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Evaluation of three-dimensional ultrasonography of the bovine mammary gland

Sonja FranzII Medical University Clinic for Ruminants and Swine, University of Veterinary Medicine, 1021 Vienna, Veterinärplatz 1, Austria.

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Margarete M. Hofmann-ParisotInstitute of Medical Physics and Biostatistics, University of Veterinary Medicine, 1021 Vienna, Veterinärplatz 1, Austria.

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Walter BaumgartnerII Medical University Clinic for Ruminants and Swine, University of Veterinary Medicine, 1021 Vienna, Veterinärplatz 1, Austria.

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Abstract

Objective—To evaluate 3-dimensional (3-D) ultrasonography of the bovine mammary gland, particularly of the teat.

Animals—6 lactating cows.

Procedures—Clinical and ultrasonographic examinations of mammary glands of each cow were performed. Teats were removed from a slaughtered cow and examined via ultrasonography. All scans were performed by use of a sensorless standard transducer (8.5 to 10 MHz linear array). The 2-dimensional data acquired were downloaded to an off-line system, and software was used to digitize each image and produce a 3-D block of digitized information. The selected anatomic area was displayed as a 3-D volume cube.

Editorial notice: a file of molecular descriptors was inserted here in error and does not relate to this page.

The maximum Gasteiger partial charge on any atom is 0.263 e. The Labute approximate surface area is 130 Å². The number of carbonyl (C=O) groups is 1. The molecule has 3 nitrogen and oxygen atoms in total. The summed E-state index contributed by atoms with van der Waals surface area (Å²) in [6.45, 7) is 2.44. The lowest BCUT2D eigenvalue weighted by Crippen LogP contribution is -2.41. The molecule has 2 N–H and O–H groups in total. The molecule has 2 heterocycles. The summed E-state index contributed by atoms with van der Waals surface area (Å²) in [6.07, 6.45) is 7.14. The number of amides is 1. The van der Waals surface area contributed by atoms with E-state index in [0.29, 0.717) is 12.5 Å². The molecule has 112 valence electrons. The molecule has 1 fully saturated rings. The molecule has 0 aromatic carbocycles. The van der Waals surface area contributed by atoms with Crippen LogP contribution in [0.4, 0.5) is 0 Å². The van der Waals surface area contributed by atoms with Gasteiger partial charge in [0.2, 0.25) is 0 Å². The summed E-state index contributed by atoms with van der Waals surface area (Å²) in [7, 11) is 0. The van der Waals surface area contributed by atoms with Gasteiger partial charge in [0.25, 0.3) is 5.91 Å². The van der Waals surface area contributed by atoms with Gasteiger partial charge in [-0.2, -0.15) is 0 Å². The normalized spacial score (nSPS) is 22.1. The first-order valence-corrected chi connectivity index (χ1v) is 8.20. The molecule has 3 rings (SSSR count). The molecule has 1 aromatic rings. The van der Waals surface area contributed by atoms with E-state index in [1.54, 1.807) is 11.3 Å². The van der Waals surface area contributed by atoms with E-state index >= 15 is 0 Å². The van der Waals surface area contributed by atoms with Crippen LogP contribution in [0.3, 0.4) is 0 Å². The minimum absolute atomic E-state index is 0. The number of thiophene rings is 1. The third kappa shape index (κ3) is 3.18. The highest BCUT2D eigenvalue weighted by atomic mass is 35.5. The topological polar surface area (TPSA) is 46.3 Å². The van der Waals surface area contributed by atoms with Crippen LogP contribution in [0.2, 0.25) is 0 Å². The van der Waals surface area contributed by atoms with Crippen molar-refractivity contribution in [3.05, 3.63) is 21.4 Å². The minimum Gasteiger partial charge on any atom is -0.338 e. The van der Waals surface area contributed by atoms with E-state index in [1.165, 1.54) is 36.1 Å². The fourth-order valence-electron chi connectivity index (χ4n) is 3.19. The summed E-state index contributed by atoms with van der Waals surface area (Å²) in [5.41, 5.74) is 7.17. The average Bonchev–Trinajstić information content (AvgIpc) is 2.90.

Results—Good-quality, 3-D views of the entire mammary gland were acquired by obtaining sections through the glandular parenchyma, gland cistern, teat cistern, and teat canal.

Conclusions and Clinical Relevance—3-D ultrasonography allows perspective images of the mammary gland to be obtained. Many scanners routinely used in veterinary practice have the resolution required to produce satisfactory images, and the cost of refitting a standard ultrasonographic unit with 3-D software is affordable; however, the cost of a volume transducer with a positioning system and mechanical sweep strategy may be prohibitive. Three-dimensional ultrasonography is a new imaging technique that has promising applications in many fields of veterinary medicine. (Am J Vet Res 2004;65:1159–1163)

Abstract

Objective—To evaluate 3-dimensional (3-D) ultrasonography of the bovine mammary gland, particularly of the teat.

Animals—6 lactating cows.

Procedures—Clinical and ultrasonographic examinations of mammary glands of each cow were performed. Teats were removed from a slaughtered cow and examined via ultrasonography. All scans were performed by use of a sensorless standard transducer (8.5 to 10 MHz linear array). The 2-dimensional data acquired were downloaded to an off-line system, and software was used to digitize each image and produce a 3-D block of digitized information. The selected anatomic area was displayed as a 3-D volume cube.

Results—Good-quality, 3-D views of the entire mammary gland were acquired by obtaining sections through the glandular parenchyma, gland cistern, teat cistern, and teat canal.

Conclusions and Clinical Relevance—3-D ultrasonography allows perspective images of the mammary gland to be obtained. Many scanners routinely used in veterinary practice have the resolution required to produce satisfactory images, and the cost of refitting a standard ultrasonographic unit with 3-D software is affordable; however, the cost of a volume transducer with a positioning system and mechanical sweep strategy may be prohibitive. Three-dimensional ultrasonography is a new imaging technique that has promising applications in many fields of veterinary medicine. (Am J Vet Res 2004;65:1159–1163)